History of the Plantation House
If you think it's strange to find a castle in Tennessee, you should know that the castle didn't start out as a castle. It started out in 1830 as a two-story plantation house for Benjamin Decherd, a railroad tycoon, for whom the town of Decherd, Tennessee is named.
Decherd sold the plantation to Elisha Thompson and his son-in-law, Benjamin Parks. They, in turn, sold the house to Benjamin McGehee who rented the plantation to George and Priscilla Hunt. The Hunts later bought the plantation. George Hunt was a descendant of John Hunt, for whom Huntsville, Alabama was named and Clinton Hunt, for whom Huntland, Tennessee was named.
The Hunts sold the land in the early 1860's to Albert Marks, a relative of Thomas Jefferson and the twenty-first governor of Tennessee. Albert's son, Arthur Handly Marks, was the first person to count the large oak trees on the plantation from which came the name "Hundred Oaks."
Arthur Marks was given a diplomatic position in England where he spent much of his time in the countryside, admiring the architecture of the homes and castles. On a trip to Germany he met and fell in love with Mary Hunt, a wealthy native of Nashville. They married in Scotland and returned to Winchester in 1889. Arthur began the expensive and time-consuming task of converting the plantation home into what is now Hundred Oaks Castle.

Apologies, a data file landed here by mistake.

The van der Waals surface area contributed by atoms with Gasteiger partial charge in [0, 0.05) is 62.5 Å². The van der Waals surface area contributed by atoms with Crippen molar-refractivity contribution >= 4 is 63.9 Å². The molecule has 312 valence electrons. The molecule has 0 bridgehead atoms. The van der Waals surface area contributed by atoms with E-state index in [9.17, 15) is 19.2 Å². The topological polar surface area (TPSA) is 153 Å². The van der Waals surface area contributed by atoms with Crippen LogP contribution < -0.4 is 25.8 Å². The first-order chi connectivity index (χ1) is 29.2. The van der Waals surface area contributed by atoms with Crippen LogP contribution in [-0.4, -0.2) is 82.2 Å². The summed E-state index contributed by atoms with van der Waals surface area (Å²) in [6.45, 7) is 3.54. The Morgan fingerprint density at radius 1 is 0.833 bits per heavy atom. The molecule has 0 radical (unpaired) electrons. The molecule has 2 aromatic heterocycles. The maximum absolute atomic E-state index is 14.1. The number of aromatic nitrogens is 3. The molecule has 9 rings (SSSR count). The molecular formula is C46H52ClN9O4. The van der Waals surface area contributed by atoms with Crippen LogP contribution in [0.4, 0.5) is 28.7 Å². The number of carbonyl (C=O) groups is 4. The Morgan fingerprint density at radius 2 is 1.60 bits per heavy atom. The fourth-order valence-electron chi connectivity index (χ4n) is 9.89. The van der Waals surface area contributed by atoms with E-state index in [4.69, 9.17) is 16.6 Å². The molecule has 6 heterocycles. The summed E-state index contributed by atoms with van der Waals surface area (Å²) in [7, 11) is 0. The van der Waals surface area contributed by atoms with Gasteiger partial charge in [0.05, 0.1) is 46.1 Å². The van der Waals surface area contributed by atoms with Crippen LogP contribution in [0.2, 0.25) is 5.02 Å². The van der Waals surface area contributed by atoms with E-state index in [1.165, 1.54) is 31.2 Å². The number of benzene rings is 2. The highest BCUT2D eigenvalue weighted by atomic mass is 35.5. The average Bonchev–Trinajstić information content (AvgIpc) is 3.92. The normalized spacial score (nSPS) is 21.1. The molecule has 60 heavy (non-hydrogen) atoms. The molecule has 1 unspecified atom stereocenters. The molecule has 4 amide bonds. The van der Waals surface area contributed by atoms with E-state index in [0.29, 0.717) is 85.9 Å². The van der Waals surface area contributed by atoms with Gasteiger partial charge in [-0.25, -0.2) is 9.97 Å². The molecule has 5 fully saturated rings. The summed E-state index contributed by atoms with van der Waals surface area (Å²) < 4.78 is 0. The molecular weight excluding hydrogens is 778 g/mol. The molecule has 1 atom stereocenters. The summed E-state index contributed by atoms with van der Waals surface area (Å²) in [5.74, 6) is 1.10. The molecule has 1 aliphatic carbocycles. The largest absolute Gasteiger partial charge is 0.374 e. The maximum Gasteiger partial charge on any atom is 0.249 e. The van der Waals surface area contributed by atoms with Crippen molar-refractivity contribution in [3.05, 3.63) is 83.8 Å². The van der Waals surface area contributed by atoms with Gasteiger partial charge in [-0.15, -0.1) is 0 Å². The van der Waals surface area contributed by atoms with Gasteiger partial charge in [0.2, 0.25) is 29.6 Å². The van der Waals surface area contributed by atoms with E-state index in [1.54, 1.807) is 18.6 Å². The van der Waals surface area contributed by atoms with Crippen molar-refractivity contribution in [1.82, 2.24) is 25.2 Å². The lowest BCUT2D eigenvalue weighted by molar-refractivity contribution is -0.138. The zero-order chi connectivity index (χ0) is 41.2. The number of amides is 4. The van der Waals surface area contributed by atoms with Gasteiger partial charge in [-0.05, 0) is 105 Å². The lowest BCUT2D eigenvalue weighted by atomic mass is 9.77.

The Plantation Becomes a Castle
The plantation house was converted to a 12-bedroom castle, with 40-foot high ceiling in the Great Hall, a dining room with oak beamed ceiling, a small study patterned after Sir Walter Scott's study in Scotland, a wine cellar, loggia, and other features of medieval architecture. The stones were brought by wagon from Sewanee Mountain, the brick was baked locally, and the woodwork was handmade by a local Winchester craftsman.
Arthur Marks died in 1882, at the age of 28, from typhoid fever. His widow remarried. The estate was in a number of lawsuits. The land changed hands several times. In 1900, Paulist Fathers, an order of Roman Catholic priests, bought the castle and 400 acres of land.
The library was converted into a chapel with large stain-glass windows. These were removed when the monks later sold the property. The Monks sold much of the land, established a creamery with Holstein cattle. The church, monastery, and school continued until 1953.
Fire Destroys the Castle
The property changed hands many times in the 50's and 60's. In 1975, Winton and Peggy Douglas purchased the castle and built a brick caretaker's home next door, added a large commercial kitchen, and opened the castle as a restaurant and private club.
In 1981, Alta Reagan bought the castle at an auction. She leased it to the Franklin County Adult Activity Center which used it as a training center for many years. After 4 years, she deeded the castle to the center as a gift. In May 1990, a fire broke out on the property, destroying one wing of the castle. The property remained boarded up until 1996 when it was purchased by the Kent Bramlett Foundation, a charitable organization.